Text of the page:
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Early adulthood psychiatric diagnoses and the subsequent risk of life-time incarceration: a cohort study.

Authors
  • Walsh, Sophie D1
  • Dohrenwend, Bruce P2, 3
  • Levav, Itzhak4
  • Weiser, Mark5
  • Gal, Gilad6
  • 1 Department of Criminology, Bar Ilan University, Ramat Gan5290002, Israel. , (Israel)
  • 2 Department of Psychiatry, Columbia University and New York State Psychiatric Institute, New York, New York, USA.
  • 3 Department of Epidemiology, Mailman School of Public Health, Columbia University, New York, New York, USA.
  • 4 Department of Community Mental Health, University of Haifa, Haifa, Israel. , (Israel)
  • 5 Departments of Psychiatry, The Sackler School of Medicine, Tel Aviv University, Tel Aviv and the Sheba Medical Center, Ramat Gan, Israel. , (Israel)
  • 6 School of Behavioral Sciences, Tel Aviv-Yaffo Academic College, Tel Aviv, Israel. , (Israel)
Type
Published Article
Journal
Psychological Medicine
Publisher
Cambridge University Press
Publication Date
Aug 01, 2020
Volume
50
Issue
11
Pages
1906–1913
Identifiers
DOI: 10.1017/S0033291719002009
PMID: 31422774
Source
Medline
Keywords
Language
English
License
Unknown

Abstract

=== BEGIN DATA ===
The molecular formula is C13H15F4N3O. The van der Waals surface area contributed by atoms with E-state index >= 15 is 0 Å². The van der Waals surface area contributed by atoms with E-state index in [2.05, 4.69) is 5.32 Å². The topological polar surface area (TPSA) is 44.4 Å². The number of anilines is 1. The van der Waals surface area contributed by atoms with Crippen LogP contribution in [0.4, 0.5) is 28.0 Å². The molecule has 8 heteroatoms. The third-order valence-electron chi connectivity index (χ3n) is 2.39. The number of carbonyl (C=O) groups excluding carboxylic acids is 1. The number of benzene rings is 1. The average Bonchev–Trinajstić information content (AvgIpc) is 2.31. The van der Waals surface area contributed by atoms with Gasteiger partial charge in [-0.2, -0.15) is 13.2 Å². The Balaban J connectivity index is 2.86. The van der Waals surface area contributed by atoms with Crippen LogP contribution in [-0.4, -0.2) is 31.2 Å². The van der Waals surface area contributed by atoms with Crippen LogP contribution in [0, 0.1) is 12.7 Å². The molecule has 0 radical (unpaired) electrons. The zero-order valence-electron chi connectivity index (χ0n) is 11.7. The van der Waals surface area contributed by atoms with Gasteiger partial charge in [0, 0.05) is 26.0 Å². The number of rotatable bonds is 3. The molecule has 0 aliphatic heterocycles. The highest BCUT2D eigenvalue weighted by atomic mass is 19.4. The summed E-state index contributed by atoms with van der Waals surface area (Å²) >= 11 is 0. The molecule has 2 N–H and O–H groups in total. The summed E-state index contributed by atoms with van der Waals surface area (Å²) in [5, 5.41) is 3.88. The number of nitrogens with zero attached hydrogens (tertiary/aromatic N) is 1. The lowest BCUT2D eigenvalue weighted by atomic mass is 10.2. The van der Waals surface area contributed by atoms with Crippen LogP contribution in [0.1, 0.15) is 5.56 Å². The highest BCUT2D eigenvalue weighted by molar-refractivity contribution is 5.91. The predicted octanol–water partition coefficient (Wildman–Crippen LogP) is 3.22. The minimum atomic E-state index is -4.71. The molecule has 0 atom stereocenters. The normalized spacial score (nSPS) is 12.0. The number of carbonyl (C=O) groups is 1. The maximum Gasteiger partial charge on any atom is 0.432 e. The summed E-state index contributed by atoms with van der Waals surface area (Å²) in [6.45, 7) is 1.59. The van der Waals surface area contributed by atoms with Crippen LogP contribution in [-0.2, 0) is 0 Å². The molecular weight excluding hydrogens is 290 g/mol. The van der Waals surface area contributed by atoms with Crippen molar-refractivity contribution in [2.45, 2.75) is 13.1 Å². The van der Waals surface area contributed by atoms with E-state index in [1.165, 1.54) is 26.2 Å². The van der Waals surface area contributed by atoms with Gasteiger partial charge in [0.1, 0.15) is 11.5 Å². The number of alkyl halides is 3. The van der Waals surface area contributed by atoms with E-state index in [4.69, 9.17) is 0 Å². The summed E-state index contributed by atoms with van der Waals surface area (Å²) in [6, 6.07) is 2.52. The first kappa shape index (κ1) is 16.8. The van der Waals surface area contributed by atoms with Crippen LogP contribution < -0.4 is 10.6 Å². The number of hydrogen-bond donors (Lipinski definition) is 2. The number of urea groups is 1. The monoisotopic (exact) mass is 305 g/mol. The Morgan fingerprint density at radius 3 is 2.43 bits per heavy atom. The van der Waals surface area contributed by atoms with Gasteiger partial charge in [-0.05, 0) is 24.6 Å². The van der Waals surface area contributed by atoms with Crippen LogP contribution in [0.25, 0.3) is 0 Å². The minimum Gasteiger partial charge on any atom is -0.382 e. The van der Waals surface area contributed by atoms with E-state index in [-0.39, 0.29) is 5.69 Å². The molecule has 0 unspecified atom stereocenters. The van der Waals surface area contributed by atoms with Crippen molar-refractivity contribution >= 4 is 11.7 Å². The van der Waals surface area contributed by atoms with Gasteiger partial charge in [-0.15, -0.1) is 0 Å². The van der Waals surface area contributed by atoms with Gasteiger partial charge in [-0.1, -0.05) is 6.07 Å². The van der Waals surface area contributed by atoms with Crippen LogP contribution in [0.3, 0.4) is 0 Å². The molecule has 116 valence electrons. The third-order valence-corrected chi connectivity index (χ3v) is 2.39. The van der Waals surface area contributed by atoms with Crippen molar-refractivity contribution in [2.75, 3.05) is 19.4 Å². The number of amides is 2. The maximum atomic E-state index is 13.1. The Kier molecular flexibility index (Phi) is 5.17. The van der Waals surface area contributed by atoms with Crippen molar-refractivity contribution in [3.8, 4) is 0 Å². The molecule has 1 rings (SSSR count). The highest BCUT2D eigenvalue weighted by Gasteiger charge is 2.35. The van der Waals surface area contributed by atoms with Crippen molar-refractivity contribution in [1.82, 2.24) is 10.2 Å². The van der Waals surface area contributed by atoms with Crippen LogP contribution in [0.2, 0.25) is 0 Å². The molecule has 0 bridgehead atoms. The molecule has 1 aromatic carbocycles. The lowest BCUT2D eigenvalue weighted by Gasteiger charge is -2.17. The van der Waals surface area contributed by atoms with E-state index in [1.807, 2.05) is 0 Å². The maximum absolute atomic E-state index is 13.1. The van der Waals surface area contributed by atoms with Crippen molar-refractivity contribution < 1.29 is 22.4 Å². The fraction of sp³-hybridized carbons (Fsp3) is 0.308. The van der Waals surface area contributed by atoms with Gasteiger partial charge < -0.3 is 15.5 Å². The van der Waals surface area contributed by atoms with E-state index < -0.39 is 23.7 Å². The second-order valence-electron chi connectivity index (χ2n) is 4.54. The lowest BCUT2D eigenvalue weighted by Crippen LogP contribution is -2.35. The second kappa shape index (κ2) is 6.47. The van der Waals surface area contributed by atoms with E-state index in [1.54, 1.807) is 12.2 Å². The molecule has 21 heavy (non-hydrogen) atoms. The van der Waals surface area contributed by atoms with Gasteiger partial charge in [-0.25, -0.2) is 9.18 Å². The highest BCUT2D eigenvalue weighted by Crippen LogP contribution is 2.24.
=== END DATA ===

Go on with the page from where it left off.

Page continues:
The association between incarceration and psychiatric disorders has been noted. Yet, existing studies are cross-sectional or examine the risk of recidivism, which has limited the predictive validity of psychiatric disorders as a risk factor for incarceration. To overcome this limitation, this study used a prospective cohort to examine whether psychiatric diagnoses in early adulthood predicted incarceration throughout a 30-year follow-up. It tested the association between psychiatric diagnoses with future incarcerations, their number and durations, controlling for education and ethnic status. This study merged data from three sources in Israel: a prospective 10-year birth cohort study of young adults aged 25-34, conducted in the 1980s (N = 4914) that included a psychiatric interview; data from the Prison Service, including the cause, number and duration of incarcerations; and from the Vital Statistics Registry on death records. Multivariate analysis showed that substance-use disorders, antisocial personality and lower levels of education predicted future incarceration, their number and maximum duration. The remainder diagnoses were not significantly associated with future incarceration. Results limited the prediction of future incarcerations to persons diagnosed with substance use and antisocial personality, and do not support an independent predictive association between additional psychiatric diagnoses and future incarceration.

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